A successful marketer is expected to be a pro at analytics, budget management, graphic design, community engagement, and master of many different marketing tools. They have to be well-versed in both the art and science of marketing. Once your intern is familiar with your company, has become acquainted with the marketing atmosphere, and has completed a few smaller projects, it's time to give them a broader range of skills to add to their marketing toolbox.
Visual content is more important than ever in today's saturated world of information. To spice up the content, a successful marketer will need to have some understanding of how to apply graphics. Sites like Fiverr can be an exceptional tool for marketers in need of quick design rescue, but give your intern the upper hand by developing sales materials or a visual presentation for your next team meeting (with the graphics team on hand if they panic). Make sure they become familiar with basic design knowledge for creating websites, infographics, and other visual content. Sites such as Ca nva can help.
Successful marketers will know how to utilize all the data available to them to better understand their audience. Your intern needs to become knowledgeable about Google Analytics, and ideally become certified in it. There is a wealth of information hidden in the analytics data, and knowing how to interpret that to enhance your marketing strategy is a priceless skill.
Once your intern has become knowledgeable about analytics, it's time for them to build a marketing dashboard. Financial limitations often affect the efforts of the marketing department, so a successful marketer will need to know how to work within financial constraints. Help them tie in what they want to do with how it will affect the bottom line. Have them shadow your finance analyst for a day, or work with accounting, so they understand how to successfully plan their marketing concepts around a real-world budget.
Once your intern has a marketing dashboard established, and they see what's working well versus what's not working well, help them figure out how to fix any friction points. Have them start a mini project that focuses on a KPI that will produce real, measurable results, such as a new landing page, a podcast, planning an event, or conversion optimization, and make sure they include important aspects such as budget and legal.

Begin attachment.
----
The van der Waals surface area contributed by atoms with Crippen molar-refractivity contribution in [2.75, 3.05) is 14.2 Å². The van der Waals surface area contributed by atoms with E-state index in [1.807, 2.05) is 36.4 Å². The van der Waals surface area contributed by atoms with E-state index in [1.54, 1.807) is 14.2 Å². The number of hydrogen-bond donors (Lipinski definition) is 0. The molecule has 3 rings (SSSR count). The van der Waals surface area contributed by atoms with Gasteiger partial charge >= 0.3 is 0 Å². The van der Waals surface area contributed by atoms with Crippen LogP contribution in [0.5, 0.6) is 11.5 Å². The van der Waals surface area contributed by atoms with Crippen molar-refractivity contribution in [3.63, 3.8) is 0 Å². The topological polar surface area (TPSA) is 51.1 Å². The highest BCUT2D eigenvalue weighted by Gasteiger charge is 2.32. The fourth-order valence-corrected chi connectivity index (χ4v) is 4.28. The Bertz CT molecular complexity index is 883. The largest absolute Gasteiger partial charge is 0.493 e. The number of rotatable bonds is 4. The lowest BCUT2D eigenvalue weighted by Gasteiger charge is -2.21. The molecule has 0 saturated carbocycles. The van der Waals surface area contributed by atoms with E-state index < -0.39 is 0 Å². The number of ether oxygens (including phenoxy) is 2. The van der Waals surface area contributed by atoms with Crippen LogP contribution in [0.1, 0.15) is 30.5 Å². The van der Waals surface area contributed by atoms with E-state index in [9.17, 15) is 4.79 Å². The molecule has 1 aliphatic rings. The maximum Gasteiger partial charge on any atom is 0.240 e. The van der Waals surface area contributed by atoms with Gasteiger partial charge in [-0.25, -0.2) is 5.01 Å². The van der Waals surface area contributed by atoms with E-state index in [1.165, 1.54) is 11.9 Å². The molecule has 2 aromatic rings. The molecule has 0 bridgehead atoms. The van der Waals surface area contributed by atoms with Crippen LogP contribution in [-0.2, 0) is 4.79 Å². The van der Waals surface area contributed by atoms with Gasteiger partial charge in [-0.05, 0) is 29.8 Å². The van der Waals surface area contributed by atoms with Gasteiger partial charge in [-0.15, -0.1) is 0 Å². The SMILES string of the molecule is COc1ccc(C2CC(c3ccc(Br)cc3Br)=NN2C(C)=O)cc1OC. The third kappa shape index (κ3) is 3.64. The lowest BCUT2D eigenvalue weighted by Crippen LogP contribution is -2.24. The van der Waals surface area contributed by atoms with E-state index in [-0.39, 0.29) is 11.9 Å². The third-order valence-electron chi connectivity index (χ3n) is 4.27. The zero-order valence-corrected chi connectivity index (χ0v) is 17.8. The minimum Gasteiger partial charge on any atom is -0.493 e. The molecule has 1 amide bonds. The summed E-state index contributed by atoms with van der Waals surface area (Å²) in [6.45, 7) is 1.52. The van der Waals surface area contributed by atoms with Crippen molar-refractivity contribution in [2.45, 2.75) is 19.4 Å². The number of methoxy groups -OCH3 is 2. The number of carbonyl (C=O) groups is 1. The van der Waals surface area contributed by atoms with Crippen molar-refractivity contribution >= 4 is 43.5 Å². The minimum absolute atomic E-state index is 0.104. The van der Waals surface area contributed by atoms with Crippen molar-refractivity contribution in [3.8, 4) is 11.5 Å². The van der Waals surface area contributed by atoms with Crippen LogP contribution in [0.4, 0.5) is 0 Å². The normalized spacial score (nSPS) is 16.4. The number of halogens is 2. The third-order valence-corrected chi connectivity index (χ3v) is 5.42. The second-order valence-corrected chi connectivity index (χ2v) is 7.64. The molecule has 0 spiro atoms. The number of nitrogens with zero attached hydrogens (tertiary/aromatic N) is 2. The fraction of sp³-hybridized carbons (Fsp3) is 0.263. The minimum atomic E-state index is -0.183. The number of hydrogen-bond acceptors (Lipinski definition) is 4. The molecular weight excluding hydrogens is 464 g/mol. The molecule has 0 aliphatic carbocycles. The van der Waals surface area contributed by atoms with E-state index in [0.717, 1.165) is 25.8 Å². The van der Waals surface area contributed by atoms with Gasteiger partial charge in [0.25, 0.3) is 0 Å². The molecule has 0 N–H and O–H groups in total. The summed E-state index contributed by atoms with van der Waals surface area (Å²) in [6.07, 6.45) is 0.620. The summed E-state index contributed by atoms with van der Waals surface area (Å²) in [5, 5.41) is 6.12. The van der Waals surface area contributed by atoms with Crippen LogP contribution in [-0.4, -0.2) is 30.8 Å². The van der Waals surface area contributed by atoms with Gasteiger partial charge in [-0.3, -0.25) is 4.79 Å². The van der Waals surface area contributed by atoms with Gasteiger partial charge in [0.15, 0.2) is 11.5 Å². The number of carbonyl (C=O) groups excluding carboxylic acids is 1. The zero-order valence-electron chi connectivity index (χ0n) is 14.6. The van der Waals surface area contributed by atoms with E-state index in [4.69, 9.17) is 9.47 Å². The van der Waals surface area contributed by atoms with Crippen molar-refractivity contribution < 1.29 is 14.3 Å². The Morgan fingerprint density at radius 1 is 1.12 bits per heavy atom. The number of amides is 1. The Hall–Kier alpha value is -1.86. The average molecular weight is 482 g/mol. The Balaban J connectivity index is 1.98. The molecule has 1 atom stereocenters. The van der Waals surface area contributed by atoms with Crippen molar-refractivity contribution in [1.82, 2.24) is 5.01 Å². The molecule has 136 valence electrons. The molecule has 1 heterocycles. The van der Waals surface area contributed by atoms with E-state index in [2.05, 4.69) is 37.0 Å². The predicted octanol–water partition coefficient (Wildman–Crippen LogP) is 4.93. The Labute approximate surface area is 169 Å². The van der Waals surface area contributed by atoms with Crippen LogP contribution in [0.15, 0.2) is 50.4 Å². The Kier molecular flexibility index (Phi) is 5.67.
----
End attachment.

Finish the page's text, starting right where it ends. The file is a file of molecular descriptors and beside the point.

One of the primary benefits for an intern is the opportunity to "network," and there's no better way to do that than to plan an event. Whether it's a team-building function or planning a community engagement event, let your intern explore their networking and problem-solving skills. They could plan a local event that supports one of your company's existing ad campaigns, or create their own. They could take it a step further by creating a video presentation of the event, which could be shared to your clients/customers.
A great marketer will strike the right balance between many different marketing levers, so give your intern the opportunity to engage with both inbound and outbound marketing strategies. Have them participate in tasks that pull from many disciplines, so they will have a good understanding of the different tools available, and which ones work best for them.
As a final note, remember to keep an open mind and use this opportunity to learn from the fresh new perspective your intern will bring to the table. Marketing interns arrive full of curiosity - a lesson we can all learn from.
Topics: Content MarketingSun, Jul 17, 2016